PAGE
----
Paul Feig‘s ‘Ghostbusters’ Trailer Gets a More Effective Fan Edit With Better Music
The trailer for Paul Feig’s Ghostbusters finally arrived a couple of days ago, offering our first look at the new team in action and instantly establishing Kate McKinnon as the film’s MVP. Most people seem pretty divided on the trailer, with some criticizing the lengthy first look for lacking a bit of punch. Fan edits are rarely better than the stuff they’re manipulating, but this new cut of the Ghostbusters trailer feels a little more effective than Sony’s official version.
Instead of using the somber version of the original Ghostbusters theme song, this cut uses Ray Parker’s original theme and gets right down to business. It’s far shorter than the official trailer, but it’s more tightly edited and works more as a teaser than a full trailer. A teaser may have been a better choice for our first look at Ghostbusters, but Sony would have needed to release one a couple of months ago before rolling out a longer trailer.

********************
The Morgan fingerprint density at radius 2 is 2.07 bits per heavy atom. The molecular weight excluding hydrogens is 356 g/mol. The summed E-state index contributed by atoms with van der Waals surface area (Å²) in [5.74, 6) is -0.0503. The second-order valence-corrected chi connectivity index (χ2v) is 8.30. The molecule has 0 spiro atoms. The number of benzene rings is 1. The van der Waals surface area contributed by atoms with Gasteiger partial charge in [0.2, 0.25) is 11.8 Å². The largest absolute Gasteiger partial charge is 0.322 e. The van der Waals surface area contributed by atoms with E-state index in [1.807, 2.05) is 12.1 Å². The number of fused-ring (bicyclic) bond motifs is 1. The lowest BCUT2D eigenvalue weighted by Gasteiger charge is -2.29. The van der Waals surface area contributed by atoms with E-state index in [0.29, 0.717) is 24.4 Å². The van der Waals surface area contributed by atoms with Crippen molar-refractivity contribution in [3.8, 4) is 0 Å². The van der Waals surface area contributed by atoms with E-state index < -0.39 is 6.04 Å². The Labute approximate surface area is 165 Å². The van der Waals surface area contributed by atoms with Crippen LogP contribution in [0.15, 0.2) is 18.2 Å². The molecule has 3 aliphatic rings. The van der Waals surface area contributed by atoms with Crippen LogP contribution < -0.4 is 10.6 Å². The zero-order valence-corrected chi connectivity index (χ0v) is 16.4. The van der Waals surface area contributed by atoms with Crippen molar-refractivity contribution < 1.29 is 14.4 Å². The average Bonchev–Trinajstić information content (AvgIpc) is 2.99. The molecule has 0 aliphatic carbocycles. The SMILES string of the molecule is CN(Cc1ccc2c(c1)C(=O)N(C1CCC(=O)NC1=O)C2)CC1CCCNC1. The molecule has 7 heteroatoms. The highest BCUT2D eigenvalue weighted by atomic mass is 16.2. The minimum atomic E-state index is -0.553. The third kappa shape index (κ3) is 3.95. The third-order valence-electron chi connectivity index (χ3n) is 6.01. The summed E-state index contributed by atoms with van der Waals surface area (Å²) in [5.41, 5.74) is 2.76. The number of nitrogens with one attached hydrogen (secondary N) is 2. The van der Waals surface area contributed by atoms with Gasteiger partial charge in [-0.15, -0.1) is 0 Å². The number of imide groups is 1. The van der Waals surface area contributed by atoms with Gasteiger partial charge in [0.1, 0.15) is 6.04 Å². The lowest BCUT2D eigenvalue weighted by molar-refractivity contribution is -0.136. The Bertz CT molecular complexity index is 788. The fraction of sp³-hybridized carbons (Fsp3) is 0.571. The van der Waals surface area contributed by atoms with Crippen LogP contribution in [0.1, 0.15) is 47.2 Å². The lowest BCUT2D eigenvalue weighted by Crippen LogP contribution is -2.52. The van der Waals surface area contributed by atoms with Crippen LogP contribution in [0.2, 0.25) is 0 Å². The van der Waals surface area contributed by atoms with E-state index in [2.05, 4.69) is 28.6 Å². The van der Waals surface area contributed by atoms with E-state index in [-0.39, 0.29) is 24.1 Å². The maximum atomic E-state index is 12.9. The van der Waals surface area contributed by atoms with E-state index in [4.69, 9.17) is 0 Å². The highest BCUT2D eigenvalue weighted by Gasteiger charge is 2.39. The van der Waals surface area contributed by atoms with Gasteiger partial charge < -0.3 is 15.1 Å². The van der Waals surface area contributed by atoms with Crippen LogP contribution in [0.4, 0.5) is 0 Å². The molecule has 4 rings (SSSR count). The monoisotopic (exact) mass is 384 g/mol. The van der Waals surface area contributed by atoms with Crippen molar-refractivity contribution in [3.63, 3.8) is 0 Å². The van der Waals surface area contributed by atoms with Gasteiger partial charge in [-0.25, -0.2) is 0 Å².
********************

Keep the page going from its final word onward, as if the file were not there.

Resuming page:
Here we get brief looks at the main cast, action sequences, a couple of ghosts (Slimer is still in there) and some of the new equipment the team will be using. This cut keeps a few carefully timed punchlines, but removes the dead space between them. While the official trailer for Feig’s film did have some good jokes, the scenes were either too long (like Leslie Jones’ Exorcist bit) or not that funny — and to be fair, it’s likely that Sony and Feig are saving the best laughs for the theater. The trailers for The Heat and Spy weren’t packed with too many jokes, either, and those films were far funnier and entertaining than the trailers suggested.
If you aren’t a fan of how the new ghosts look, this trailer does nothing to fix that, but I personally like how Feig’s design resembles the cartoonish transparency of the classic Ghostbusters movies while still kind of doing its own thing. And if you’re one of those people who can’t stand the idea of an all-female Ghostbusters because it ruins your childhood or whatever, this trailer won’t fix that for you, either (and maybe you should ask yourself how lame your childhood was if a movie has the power to ruin it).